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The Tempest
by William Shakespeare
Directed by Patrick Siler
St. Louis Shakespeare
October 13, 2018

Donna Northcott, Ian Carlson, Erika Flowers-Roberts
Photo by Ron James
St. Louis Shakespeare

The Tempest from St. Louis Shakespeare is an audio-visual experience. It’s the well-known Shakespearean story, but with some interesting twists, especially in terms of sights, sounds, and staging. Here, director Patrick Siler makes a few casting modifications and brings the audience into this wild, weird, wondrous world, making the most of the space at the Ivory Theatre with a bold, mysterious, excellently cast production.

This production takes an approach that’s traditional and non-traditional in different ways. The costuming and setting are essentially Elizabethan style, with excellent detailed and colorful costumes by Michele Friedman Siler, and the island setting is well realized through Kyra Bishop-Sanford’s versatile unit set. The “non-traditional” is more in the casting, with many of the male characters being recast as women here, from lead character Prospera (Donna Northcott), the exiled Duchess of Milan, to her usurping, scheming sister Antonia (Teresa Doggett), to the Queen of Naples, Alonza (Laura S. Kyro), whose ship is wrecked in a storm stirred up by Prospera and scattered about the island. Alonza’s son Ferdinand (Ian Carlson) is thought to be lost, but instead he’s found by Prospera and her young daughter Miranda (Erika Flowers-Roberts), who has grown up on the island and hasn’t seen many humans besides her mother. She is fascinated with Ferdinand, and he with her, but Prospera wants to test him first before allowing them to marry. There’s also the mischievous sprite Ariel (Karl Hawkins), who helps Prospera in seeking to foil the plans of the scheming Antonia and Sebastian (Charles Winning), as well as of the vengeful, half-human outcast Caliban (Dustin S. Massie), who attaches himself to the bumbling shipwrecked Stephano (Jeff Lewis) and Trinculo (Anthony Winninger).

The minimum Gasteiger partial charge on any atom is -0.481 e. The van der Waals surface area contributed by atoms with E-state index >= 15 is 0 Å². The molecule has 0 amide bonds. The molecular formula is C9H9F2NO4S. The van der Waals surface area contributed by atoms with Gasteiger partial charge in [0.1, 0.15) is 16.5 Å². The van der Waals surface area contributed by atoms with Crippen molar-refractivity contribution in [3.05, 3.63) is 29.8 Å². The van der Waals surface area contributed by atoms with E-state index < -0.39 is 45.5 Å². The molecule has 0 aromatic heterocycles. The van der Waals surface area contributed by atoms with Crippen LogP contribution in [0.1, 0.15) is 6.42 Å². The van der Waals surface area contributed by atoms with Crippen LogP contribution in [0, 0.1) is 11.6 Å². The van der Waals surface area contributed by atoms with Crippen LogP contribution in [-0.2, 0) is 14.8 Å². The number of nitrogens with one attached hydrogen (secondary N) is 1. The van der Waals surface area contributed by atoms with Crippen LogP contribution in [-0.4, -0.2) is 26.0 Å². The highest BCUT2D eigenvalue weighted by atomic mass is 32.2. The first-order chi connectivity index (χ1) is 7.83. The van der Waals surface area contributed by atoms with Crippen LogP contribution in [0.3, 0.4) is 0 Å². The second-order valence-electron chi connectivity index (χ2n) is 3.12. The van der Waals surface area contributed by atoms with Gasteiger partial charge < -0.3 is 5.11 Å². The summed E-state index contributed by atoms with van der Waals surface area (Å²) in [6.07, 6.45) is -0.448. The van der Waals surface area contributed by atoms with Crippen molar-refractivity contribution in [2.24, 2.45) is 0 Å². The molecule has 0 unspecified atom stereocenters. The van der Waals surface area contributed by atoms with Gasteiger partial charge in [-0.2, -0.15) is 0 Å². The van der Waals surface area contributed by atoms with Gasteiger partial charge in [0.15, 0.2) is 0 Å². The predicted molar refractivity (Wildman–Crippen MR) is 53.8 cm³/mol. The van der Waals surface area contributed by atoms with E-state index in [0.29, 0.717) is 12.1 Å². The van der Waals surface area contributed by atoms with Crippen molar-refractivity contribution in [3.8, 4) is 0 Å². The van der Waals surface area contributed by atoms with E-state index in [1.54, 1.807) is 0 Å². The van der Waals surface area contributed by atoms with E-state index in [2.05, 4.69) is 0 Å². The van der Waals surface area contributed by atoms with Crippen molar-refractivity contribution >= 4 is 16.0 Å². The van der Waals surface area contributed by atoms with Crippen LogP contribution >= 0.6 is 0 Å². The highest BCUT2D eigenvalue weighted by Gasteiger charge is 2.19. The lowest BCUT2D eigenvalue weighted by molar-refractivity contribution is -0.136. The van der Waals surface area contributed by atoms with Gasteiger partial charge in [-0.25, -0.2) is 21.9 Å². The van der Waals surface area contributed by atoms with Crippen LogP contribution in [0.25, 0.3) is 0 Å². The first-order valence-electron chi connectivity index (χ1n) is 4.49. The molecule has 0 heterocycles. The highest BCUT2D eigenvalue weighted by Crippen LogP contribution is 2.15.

What is particularly memorable about this production is its sights and sounds–the dynamic lighting by Joseph Clapper and especially the sounds–mostly supplied by David N. Jackson and a variety of different instruments, from an electronic keyboard to an array of drums and percussion instruments. The cast members also employ drums and percussion on stage at certain moments, particularly the chilling “tempest” and shipwreck scene at the beginning and a celebration at the end. The staging is fast-paced, for the most part, with particular focus on Prospera, Miranda, and Ferdinand, as well as Ariel’s frequent influence and presence. Northcott makes a particularly determined, somewhat enigmatic Prospera, who is especially protective of her daughter. The chemistry between Carlson and Flowers-Roberts as the lovestruck Ferdinand and Miranda is sweet, as well, and Hawkins is a strong presence as the ethereal Ariel. There are also some strong comic moments from Winninger, Lewis, and Massie in their subplot, and memorable turns from a particularly regal Kyro as Alonza and Winning and Doggett as the self-serving Sebastian and Antonia.

This is an odd play, certainly. It’s one of Shakespeare’s strangest, and that’s saying something. There are some difficult questions regarding motives and social roles, but the focus in this production seems more on sensations and basic emotions. Here, on stage at the Ivory Theatre, St. Louis Shakespeare has brought a storm of sights, sounds, complicated relationships, and whimsical mysticism. This Tempest still has a lot to say, but even more so, a lot to see, hear, and experience. It’s an impressive technical feat.

Cast of The Tempest
Photo by Ron James
St. Louis Shakespeare

St. Louis Shakespeare is presenting The Tempest at the Ivory Theatre until October 21, 2018

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